Keywords: Multiple Attribute Decision Making, Interval-valued Intuitionistic Fuzzy Sets, intervalvalued intuitionistic fuzzy entropy

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2 A Systems Approach to Gene Ranking from DNA Microarray Data of Cervical Cancer

Authors: Frank Emmert Streib, Matthias Dehmer, Jing Liu, Max Mühlhauser

Abstract:

In this paper we present a method for gene ranking from DNA microarray data. More precisely, we calculate the correlation networks, which are unweighted and undirected graphs, from microarray data of cervical cancer whereas each network represents a tissue of a certain tumor stage and each node in the network represents a gene. From these networks we extract one tree for each gene by a local decomposition of the correlation network. The interpretation of a tree is that it represents the n-nearest neighbor genes on the n-th level of a tree, measured by the Dijkstra distance, and, hence, gives the local embedding of a gene within the correlation network. For the obtained trees we measure the pairwise similarity between trees rooted by the same gene from normal to cancerous tissues. This evaluates the modification of the tree topology due to progression of the tumor. Finally, we rank the obtained similarity values from all tissue comparisons and select the top ranked genes. For these genes the local neighborhood in the correlation networks changes most between normal and cancerous tissues. As a result we find that the top ranked genes are candidates suspected to be involved in tumor growth and, hence, indicates that our method captures essential information from the underlying DNA microarray data of cervical cancer.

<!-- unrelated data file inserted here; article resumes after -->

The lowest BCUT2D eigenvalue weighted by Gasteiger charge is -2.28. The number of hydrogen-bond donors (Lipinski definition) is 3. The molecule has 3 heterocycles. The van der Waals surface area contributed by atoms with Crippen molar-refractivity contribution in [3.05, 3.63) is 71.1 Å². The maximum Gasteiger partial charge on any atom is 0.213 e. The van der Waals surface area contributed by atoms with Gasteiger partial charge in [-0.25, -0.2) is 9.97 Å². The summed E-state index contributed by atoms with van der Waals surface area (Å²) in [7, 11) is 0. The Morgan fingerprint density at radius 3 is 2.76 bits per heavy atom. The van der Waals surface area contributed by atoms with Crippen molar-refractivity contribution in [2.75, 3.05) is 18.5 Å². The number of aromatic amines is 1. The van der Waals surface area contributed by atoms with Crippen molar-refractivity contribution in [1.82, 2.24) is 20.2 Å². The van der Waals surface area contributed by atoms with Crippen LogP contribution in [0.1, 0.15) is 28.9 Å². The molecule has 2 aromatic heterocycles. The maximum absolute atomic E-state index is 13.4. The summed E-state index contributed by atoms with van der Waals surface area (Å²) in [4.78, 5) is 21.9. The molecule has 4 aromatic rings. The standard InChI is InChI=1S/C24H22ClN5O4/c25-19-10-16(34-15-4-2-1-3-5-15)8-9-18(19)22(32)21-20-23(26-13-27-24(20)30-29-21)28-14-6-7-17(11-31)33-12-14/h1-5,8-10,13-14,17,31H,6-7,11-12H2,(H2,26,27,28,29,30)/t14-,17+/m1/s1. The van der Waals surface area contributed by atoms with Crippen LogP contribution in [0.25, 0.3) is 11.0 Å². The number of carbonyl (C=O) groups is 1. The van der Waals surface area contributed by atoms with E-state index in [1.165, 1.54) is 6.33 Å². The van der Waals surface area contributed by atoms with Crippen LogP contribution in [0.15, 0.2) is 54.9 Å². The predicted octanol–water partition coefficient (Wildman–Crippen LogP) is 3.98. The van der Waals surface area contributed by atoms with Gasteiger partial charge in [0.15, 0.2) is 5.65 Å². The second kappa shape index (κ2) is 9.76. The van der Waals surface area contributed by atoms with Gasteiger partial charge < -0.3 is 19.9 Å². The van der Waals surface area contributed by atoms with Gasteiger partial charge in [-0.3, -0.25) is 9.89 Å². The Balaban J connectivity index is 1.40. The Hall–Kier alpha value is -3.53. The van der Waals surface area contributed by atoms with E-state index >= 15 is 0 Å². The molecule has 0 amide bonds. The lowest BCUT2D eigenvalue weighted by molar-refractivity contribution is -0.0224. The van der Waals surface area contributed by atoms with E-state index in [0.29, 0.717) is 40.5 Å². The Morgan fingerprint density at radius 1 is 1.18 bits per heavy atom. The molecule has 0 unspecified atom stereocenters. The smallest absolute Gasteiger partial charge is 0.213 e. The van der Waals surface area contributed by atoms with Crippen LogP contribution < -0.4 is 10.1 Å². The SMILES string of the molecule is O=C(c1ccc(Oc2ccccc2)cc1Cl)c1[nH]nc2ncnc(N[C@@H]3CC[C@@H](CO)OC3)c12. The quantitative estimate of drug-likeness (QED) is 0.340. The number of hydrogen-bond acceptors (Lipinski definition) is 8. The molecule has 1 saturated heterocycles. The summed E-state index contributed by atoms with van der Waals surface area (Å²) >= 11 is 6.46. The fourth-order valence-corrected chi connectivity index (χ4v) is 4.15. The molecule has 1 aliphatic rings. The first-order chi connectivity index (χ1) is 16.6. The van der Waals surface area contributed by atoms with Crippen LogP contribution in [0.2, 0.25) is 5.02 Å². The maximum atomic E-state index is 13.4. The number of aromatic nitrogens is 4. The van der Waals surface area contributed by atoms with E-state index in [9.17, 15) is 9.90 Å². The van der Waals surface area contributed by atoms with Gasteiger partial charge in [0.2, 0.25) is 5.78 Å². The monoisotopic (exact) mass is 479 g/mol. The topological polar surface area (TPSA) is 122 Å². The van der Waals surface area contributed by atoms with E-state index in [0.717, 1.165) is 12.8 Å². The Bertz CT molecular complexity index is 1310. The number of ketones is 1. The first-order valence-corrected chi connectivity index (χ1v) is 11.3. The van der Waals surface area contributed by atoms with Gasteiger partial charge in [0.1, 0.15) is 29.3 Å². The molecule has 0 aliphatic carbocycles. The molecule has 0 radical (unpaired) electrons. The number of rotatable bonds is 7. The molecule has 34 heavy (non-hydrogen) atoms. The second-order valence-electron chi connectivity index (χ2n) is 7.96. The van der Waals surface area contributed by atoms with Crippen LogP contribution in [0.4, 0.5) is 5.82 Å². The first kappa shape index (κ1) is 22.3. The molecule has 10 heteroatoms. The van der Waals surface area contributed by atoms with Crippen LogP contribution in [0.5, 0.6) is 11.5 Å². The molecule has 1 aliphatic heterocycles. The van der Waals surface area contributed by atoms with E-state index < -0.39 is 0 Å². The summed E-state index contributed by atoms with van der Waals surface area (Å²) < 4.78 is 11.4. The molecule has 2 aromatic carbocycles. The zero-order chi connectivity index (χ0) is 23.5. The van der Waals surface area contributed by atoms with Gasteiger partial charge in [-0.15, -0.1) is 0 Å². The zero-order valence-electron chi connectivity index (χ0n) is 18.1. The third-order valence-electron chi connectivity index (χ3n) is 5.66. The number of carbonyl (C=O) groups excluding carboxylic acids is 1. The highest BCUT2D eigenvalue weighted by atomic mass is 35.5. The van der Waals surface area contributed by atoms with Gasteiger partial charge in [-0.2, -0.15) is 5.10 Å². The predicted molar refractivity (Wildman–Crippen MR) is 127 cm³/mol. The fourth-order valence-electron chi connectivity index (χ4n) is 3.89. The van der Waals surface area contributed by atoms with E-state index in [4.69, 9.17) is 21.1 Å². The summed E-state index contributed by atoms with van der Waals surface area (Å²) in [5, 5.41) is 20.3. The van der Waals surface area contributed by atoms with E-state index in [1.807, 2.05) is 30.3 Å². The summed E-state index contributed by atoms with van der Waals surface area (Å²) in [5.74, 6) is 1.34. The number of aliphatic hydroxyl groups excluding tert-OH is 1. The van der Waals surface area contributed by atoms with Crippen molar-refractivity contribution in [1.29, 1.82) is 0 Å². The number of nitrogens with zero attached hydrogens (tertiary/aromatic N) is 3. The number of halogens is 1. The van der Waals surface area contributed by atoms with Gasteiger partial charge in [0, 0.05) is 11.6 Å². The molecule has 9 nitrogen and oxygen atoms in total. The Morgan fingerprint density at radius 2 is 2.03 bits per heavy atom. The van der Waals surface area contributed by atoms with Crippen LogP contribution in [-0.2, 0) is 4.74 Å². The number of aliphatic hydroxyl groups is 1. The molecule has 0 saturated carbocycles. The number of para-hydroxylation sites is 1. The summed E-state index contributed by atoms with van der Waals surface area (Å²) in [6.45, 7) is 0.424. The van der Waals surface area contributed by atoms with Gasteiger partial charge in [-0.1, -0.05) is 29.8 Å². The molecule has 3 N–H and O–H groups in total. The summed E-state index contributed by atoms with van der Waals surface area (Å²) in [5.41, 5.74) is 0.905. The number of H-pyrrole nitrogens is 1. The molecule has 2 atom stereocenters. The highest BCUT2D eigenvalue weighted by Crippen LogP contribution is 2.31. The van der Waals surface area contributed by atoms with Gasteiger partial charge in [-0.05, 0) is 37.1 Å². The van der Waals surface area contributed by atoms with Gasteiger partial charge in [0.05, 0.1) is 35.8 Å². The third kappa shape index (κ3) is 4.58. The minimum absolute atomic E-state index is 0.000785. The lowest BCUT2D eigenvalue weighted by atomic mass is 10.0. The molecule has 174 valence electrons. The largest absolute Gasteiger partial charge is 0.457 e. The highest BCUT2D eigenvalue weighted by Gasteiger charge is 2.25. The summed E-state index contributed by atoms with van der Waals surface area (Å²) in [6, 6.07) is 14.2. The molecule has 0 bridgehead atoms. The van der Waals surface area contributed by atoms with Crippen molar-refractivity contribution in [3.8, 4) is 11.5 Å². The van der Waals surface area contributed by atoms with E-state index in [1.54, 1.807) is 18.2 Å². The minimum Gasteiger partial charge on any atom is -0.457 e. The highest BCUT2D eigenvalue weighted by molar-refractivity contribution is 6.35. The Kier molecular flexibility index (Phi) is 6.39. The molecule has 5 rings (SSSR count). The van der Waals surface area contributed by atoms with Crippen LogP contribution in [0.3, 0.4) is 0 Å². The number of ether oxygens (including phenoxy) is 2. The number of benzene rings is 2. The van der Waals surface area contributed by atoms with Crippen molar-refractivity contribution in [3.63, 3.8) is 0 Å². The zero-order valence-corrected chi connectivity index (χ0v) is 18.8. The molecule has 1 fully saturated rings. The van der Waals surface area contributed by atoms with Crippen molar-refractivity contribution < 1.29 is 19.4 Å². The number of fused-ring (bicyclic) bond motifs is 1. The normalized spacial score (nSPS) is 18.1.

Keywords: Cancer, graph similarity, DNA microarray data

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1 Ranking Genes from DNA Microarray Data of Cervical Cancer by a local Tree Comparison

Authors: Frank Emmert-Streib, Matthias Dehmer, Jing Liu, Max Muhlhauser

Abstract:

The major objective of this paper is to introduce a new method to select genes from DNA microarray data. As criterion to select genes we suggest to measure the local changes in the correlation graph of each gene and to select those genes whose local changes are largest. More precisely, we calculate the correlation networks from DNA microarray data of cervical cancer whereas each network represents a tissue of a certain tumor stage and each node in the network represents a gene. From these networks we extract one tree for each gene by a local decomposition of the correlation network. The interpretation of a tree is that it represents the n-nearest neighbor genes on the n-th level of a tree, measured by the Dijkstra distance, and, hence, gives the local embedding of a gene within the correlation network. For the obtained trees we measure the pairwise similarity between trees rooted by the same gene from normal to cancerous tissues. This evaluates the modification of the tree topology due to tumor progression. Finally, we rank the obtained similarity values from all tissue comparisons and select the top ranked genes. For these genes the local neighborhood in the correlation networks changes most between normal and cancerous tissues. As a result we find that the top ranked genes are candidates suspected to be involved in tumor growth. This indicates that our method captures essential information from the underlying DNA microarray data of cervical cancer.

Keywords: Cervical Cancer, graph similarity, DNA microarray data, generalized trees, graph alignment